Irish Republican News · October 1, 2005
[Irish Republican News]

[Irish Republican News]
Rossport Five are freed

The Rossport Five were released on Friday ahead of a major rally in Dublin to stop energy giant Shell building a high-pressure gas pipeline past their homes in County Mayo.

The men - Vincent McGrath, Philip McGrath, Willie Corduff, Brendan Philbin and Micheal O Seighin - were jailed for the last 94 days, but walked free from court yesterday.

The five were locked up after they refused to guarantee that they would not interfere with construction work on the controversial Shell project.

They had been jailed for contempt of court after breaching an injunction aimed at allowing Shell to complete the 700 million Euro pipeline.

The order was discharged in the High Court in Dublin yesterday after Shell dropped the injunction.

As the men walked from the courtroom, bringing an end to an extraordinary attle, they shook hands with prison officers and were greeted with cheers and applause from hordes of supporters and relatives.

The men were ordered to return to the court on October 25 when the president of the High Court, Joseph Finnegan, will rule if they will be given any further punishment.

Outside the court, surrounded by dozens of supporters and representatives from all political parties, the men said they had no regrets.

Mr O Seighin said it was a victory for the ordinary people of Ireland.

“The work is not going ahead, there is no compromise with the safety of lives and families,” he said.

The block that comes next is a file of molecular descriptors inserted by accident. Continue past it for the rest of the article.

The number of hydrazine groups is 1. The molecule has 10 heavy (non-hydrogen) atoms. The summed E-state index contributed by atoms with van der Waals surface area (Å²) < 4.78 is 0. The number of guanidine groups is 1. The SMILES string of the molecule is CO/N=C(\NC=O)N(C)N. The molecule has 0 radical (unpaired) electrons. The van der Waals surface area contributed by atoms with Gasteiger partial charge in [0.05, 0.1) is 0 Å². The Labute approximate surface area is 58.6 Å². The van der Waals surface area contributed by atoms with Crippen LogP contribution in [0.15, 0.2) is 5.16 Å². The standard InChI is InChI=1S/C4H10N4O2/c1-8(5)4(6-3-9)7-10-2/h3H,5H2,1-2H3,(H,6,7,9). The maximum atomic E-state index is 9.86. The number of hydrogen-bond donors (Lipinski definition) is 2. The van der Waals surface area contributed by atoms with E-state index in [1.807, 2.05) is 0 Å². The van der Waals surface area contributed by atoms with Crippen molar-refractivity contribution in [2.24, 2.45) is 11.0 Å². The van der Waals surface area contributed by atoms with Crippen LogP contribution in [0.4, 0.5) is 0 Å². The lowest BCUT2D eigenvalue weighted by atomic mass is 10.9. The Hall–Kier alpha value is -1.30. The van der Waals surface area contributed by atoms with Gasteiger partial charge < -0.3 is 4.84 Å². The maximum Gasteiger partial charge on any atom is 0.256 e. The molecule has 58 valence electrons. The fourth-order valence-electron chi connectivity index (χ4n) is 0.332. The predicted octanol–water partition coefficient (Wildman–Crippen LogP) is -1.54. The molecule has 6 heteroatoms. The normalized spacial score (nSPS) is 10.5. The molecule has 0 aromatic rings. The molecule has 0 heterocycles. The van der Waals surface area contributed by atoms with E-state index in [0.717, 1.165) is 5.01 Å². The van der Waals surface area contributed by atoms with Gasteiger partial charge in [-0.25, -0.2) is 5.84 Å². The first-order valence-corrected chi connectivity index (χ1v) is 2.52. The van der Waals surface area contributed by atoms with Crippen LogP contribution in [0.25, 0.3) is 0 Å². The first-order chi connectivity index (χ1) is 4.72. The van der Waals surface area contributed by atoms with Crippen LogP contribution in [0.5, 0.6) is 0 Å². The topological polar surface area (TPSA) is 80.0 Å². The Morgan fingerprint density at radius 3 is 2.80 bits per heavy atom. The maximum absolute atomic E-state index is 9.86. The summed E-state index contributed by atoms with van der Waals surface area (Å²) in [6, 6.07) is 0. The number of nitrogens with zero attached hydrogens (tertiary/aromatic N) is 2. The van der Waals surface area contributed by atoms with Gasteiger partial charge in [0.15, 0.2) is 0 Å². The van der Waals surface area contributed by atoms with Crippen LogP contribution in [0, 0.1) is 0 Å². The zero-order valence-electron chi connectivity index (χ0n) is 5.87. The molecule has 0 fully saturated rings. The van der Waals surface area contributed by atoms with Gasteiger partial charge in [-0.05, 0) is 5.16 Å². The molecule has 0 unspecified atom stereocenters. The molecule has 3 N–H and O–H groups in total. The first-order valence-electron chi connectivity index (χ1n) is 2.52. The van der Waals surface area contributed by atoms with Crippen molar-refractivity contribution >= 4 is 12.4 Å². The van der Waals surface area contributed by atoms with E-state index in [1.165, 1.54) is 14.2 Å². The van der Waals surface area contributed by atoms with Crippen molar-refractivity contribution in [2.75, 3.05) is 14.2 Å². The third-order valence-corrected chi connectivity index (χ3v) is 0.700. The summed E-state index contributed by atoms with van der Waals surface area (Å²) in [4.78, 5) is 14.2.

“We do not intend to leave the area more dangerous for the kids coming after us than we got it from the people before us. It’s a victory for the ordinary people. It’s a victory for feet on the streets, for the awareness of the ordinary Irish people that things have gone too far, that they have to be stopped, that they can’t go any further.”

The five took part in this afternoon’s Shell to Sea campaign rally in central Dublin, along with Dr Owens Wiwa, brother of executed Ogoni leader and Nigerian writer Ken Sara Wiwa.

Cheered on by over a thousand supporters at the front gates of the Dublin parliament, they said they would not give up their fight.

Mr O’Seighin joked with the boisterous crowd: “Without the backing and support of so many people we would still be in Cloverhill jail.

“I was going to say languishing but obviously from the appearance of us we weren’t doing too much languishing.”

Addressing his supporters, the 65-year-old Mr O’Seighin, the oldest of the Rossport Five, said he was proud.

“Today I am proud, I am very proud to be Irish, it is great to get pride back again,” he said.

It is believed last week’s visit to Norway by members of the men’s families had played a significant role. Norway is the home of Statoil, partner in the Corrib project with Shell.

Minister for the Marine Noel Dempsey has said he now intends to nominate a mediator within the next week to initiate negotiations between Shell and Mayo landowners over the Corrib gas onshore pipeline.

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© 2005 Irish Republican News